Keeter Hayes spends his nights cleaning up bloody noses, scheduling physical therapy appointments and making sure high school athletes are safe on the playing fields.
Some nights, North Myrtle Beach High School’s athletic trainer has to keep his eyes on 250 kids all at the same time. Some Horry County Schools staff are trying to change that.
$493,652Budgeted cost of six new athletic trainers
Members of the staff and the Board of Education are attempting to make practice and games safer for student athletes by adding another athletic trainer to six of the largest high schools. Currently there’s only one athletic trainer per AAA and AAAA high schools, so many students are not supervised properly during athletic practices and games.
“We really need this to happen,” Hayes said. “We need to be able to take care of the these kids, and we need to be able to go home sometimes.”
Hayes said he frequently works 10- to 16-hour days and, if he has to travel with a team, he doesn’t get home until midnight or later. He’s spent the last 19 years at North Myrtle Beach High teaching sports management in the morning and supervising athletes’ warmups, practices and games most nights.
A little help would go a long way, Hayes said.
“You can’t just do it and have any life at all,” he said.
Janice Morreale, Board of Education member, initiated a change to that situation earlier this month. She motioned to add another athletic trainer to six of the district’s largest high schools while keeping the assistant trainer position as well.
THE SIX SCHOOLS WHO MAY GET MORE TRAINERS ARE: CONWAY HIGH; CAROLINA FOREST HIGH; MYRTLE BEACH HIGH; SOCASTEE HIGH; ST. JAMES HIGH; AND NORTH MYRTLE BEACH HIGH.
Six high schools have one athletic trainer and a stipend for an assistant trainer. The assistant at most schools is a teacher who gets paid a stipend for assisting with athletics.
That leaves one person to monitor students, stretch out athletes, treat injuries and schedule doctor visits for hundreds of students. The state also changed open season rules so student-athletes can practice with a team earlier and more frequently, which means trainers sometimes have to monitor hundreds of students at the same time.
Some students recognized the value of an on-hand trainer, especially when they were injured. Tracer Stewart, an eight-grader, was playing soccer when the ball smacked him between the eyes and his nose started to bleed. After the game he headed over to “Coach Hayes,” who made sure Stewart didn’t break any bones.
“It’s safer to be treated here quickly rather than having to drive somewhere,” Stewart said.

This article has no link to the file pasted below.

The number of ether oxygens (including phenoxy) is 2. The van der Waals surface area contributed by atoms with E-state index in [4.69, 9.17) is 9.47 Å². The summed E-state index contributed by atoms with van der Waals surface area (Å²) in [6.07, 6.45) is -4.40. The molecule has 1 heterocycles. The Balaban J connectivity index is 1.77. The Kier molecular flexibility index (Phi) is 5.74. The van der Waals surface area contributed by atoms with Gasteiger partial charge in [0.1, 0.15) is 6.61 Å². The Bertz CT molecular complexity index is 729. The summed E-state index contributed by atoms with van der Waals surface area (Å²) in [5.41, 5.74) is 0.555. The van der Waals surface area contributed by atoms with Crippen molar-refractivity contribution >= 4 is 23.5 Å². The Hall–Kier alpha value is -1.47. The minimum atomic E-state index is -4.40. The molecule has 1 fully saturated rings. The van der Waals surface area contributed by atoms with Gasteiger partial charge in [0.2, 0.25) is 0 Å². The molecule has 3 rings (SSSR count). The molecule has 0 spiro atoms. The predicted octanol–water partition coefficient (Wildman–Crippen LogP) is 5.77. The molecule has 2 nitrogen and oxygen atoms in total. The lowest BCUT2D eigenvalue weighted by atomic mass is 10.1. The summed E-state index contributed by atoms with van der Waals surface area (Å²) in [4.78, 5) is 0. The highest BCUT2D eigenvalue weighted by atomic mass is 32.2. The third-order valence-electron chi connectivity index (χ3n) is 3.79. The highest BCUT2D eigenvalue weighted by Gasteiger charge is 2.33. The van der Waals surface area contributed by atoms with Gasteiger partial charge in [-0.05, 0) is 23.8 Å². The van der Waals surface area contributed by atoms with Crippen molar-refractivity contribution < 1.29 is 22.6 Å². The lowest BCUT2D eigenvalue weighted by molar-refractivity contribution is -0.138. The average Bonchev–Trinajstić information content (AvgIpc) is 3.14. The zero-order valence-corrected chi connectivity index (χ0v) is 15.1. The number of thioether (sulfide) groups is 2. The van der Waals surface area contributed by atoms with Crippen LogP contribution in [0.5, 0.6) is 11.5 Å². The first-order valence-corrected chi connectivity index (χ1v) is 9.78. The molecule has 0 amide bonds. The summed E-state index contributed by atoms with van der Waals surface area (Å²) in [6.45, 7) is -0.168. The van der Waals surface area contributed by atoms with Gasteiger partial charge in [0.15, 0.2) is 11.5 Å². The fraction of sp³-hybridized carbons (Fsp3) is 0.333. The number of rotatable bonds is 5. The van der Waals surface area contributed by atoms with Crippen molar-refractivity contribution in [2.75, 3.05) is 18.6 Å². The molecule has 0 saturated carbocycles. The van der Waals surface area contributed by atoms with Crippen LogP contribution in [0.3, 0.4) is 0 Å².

Students do not pay for any athletic trainer treatments.
If approved, the district will set aside $493,652 for all six positions, but that’s just if every trainer has a Master’s degree and serves as a full-time trainer, John Gardner, chief financial officer, said.
I TAKE CARE OF THESE KIDS FOR FREE INSTEAD OF THEM GOING TO THE HOSPITAL FOR A $80,000 BILL. WE SAVE THEM MONEY, AND THE VALUE IS IN HOW WE TAKE OF OUR PEOPLE.
Keeter Hayes, North Myrtle Beach High athletic trainer
Horry County Schools routinely budgets half a million dollars for certain school improvements and building projects. In 2014, the board approved $500,000 to renovate and light Conway High’s track and another $500,000 for new “traffic loops” around St. James High, Daisy Elementary and Seaside Elementary. The district has also asked for a recurring $525,000 per year as “signing” bonuses for critical needs teachers, though the 2016-17 budget will not be finalized until June.
The cost is worth it, for Hayes.
“Are you going to put a value on a kid’s health? Are you going to put a value on a kid’s life?” Hayes said.
The motion allows for schools to hire either a second full-time trainer or give a financial supplement to a teacher who would also serve as a second trainer. The principals at each school would decide which option fit his or her needs best, officials said.
If an assistant trainer is promoted to a full trainer, the schools must replace the assistant position with another trainer/teacher.
The six schools that may get more trainers are: Conway High; Carolina Forest High; Myrtle Beach High; Socastee High; St. James High; and North Myrtle Beach High. The board of education will discuss the motion during a meeting in May.